F1 to switch to 2-stroke engines (Update)

Pat Symonds, chief technical officer of Formula 1
Pat Symonds, chief technical officer of Formula 1

UPDATE (GMM) Dr Helmut Marko is not writing off the chances that Formula 1 will be powered by two-stroke engines from 2025.

In 2014, the sport's new V6 'power unit' era began, but the cost, complexity, sound and Mercedes' dominance have all been controversial.

So Pat Symonds, an experienced engineer who is now Liberty Media's F1 technical boss, told a Motorsport Industry Association conference that the future could be two-stroke.

He said those engines would be "much more efficient", produce a "great sound from the exhaust, and a lot of the problems with the old two strokes are just not relevant anymore".

Symonds also said the engines could run on 'green' synthetic fuel comprising hydrogen and captured carbon.

"I certainly think the internal combustion engine has a future that's longer than a lot of politicians realize because politicians are hanging everything on electric vehicles," he said.

But it seems that Symonds' vision has caught Formula 1 as a whole by surprise.

"At the moment it sounds like a carnival speech," said Red Bull's plain-talking Dr Helmut Marko, when asked about Symonds' comments.

"But I will seriously ask my engineers about it," he told Auto Bild.

"We should know how much horsepower you can get out of them, how efficient are they really, and can they really work with alternative fuels," he added.

2021 car
2021 car

01/11/20 Formula 1 is looking to introduce two-stroke engines that run on eco-fuel by the middle of the decade, as it develops plans to become carbon neutral according to Motor Sport Magazine.

The proposal is said to make the sport greener than electric racing series, such as Formula E, while still using internal combustion engines — with improved sound.

Current F1 hybrid engines will be replaced by a new specification of power unit from 2025 or 2026. It will play a significant role in Formula 1’s project to become carbon neutral in 2030.

"I’m very keen on it being a two-stroke," said Pat Symonds, chief technical officer of Formula 1, at the Motorsport Industry Association’s energy-efficient motorsport conference.

"Much more efficient, great sound from the exhaust and a lot of the problems with the old two strokes are just not relevant any more."

The new engines are likely to remain hybrids but powered by synthetic fuel, made by combining hydrogen with carbon captured from the air, using surplus green energy.

As well as the cars, this e-fuel could power the planes that carry the cars and equipment to races, making a big dent in the sport’s carbon footprint.

2-Stroke vs 4-Stroke

One of the main differences between 2-stroke and 4-stroke engines is that 4-strokes need an additional revolution of the crankshaft to complete the intake, compression, power and exhaust cycle. In this type of configuration, a 4-stroke engine can distribute the firing of its cylinders over the first stroke, leaving the second stroke just for resting.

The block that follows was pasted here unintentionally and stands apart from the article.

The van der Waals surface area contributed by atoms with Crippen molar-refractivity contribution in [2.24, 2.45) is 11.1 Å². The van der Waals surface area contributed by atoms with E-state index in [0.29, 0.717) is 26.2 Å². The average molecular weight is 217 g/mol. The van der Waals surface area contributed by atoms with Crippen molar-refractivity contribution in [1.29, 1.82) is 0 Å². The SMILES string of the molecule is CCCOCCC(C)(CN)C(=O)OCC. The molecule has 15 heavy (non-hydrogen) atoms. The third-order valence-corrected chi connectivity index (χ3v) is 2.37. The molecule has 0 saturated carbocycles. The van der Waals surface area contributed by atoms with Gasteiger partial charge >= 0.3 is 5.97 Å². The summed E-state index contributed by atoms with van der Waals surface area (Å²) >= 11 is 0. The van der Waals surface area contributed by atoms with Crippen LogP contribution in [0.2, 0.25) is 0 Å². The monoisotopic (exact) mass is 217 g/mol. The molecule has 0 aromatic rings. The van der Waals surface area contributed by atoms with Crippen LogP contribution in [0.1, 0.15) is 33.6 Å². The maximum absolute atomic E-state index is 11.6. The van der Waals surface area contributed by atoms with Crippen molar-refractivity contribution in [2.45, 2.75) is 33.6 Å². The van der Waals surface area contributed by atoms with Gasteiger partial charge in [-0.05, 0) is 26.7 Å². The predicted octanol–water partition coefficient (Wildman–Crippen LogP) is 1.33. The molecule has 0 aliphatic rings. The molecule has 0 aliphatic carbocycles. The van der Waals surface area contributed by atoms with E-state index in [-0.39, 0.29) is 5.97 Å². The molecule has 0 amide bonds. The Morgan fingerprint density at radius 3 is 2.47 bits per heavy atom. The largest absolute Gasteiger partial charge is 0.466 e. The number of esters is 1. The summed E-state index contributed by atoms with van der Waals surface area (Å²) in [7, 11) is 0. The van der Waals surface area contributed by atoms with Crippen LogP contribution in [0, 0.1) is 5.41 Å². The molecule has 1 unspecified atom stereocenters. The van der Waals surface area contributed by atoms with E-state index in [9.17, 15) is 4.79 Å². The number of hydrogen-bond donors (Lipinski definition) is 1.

In the case of a 2-stroke screamer, the engine must fire at regular intervals within one 180° turn of the crankshaft, or each half-revolution, firing four times in each cycle of two revolutions. To return to the 4-stroke configuration, it is necessary to put all these power strokes together, but as it takes more time to make a complete cycle, this arrangement is not optimal. To compensate for the long rest time, the power strokes can take place within a 90° margin. This configuration, in which the firing interval is much longer but still leaves one complete revolution for resting, is also known as a long bang.

Time to Research

Research presented at the conference showed that electric racing cars could be responsible for twice the level of carbon emissions as hybrid racing cars, because of the amount produced when building the batteries.

"We need to look at what our future power units will look like," said Symonds. "At F1 this is what we are engaged in at the moment."

He said that the sport’s pledge to continue with the current engines until 2025 gave it the time to "make sure that the next step is a really good one".

"It might be that the next power unit we produce is the last one we do with liquid hydrocarbons," he said. "I think there’s a very high chance that there might still be an internal combustion engine but maybe it’s running on hydrogen.

"I certainly think that the internal combustion engine has a long future and I think it has a future that’s longer than a lot of politicians realise because politicians are hanging everything on electric vehicles.

"There’s nothing wrong with electric vehicles but there are reasons why they are not the solution for everyone."

Symonds said that he is currently visiting universities carrying out engine research to inform the new regulations.

He told the conference that he was struck by the amount of research going into two-stroke engines, which are better-known for their smoky and noisy performance in lawnmowers, rather than their potential at the pinnacle of motor sport.

"It’s reasonably obvious that if you are going to pump that piston up and down, you might as well get work out of it every time the piston comes down rather than every other time the piston comes down," he said.

"The opposed piston engine is very much coming back and already in road car form at around 50 per cent efficiency.

"Direct injection, pressure charging, and new ignition systems have all allowed new forms of two-stroke engines to be very efficient and very emission-friendly. I think there’s a good future for them."

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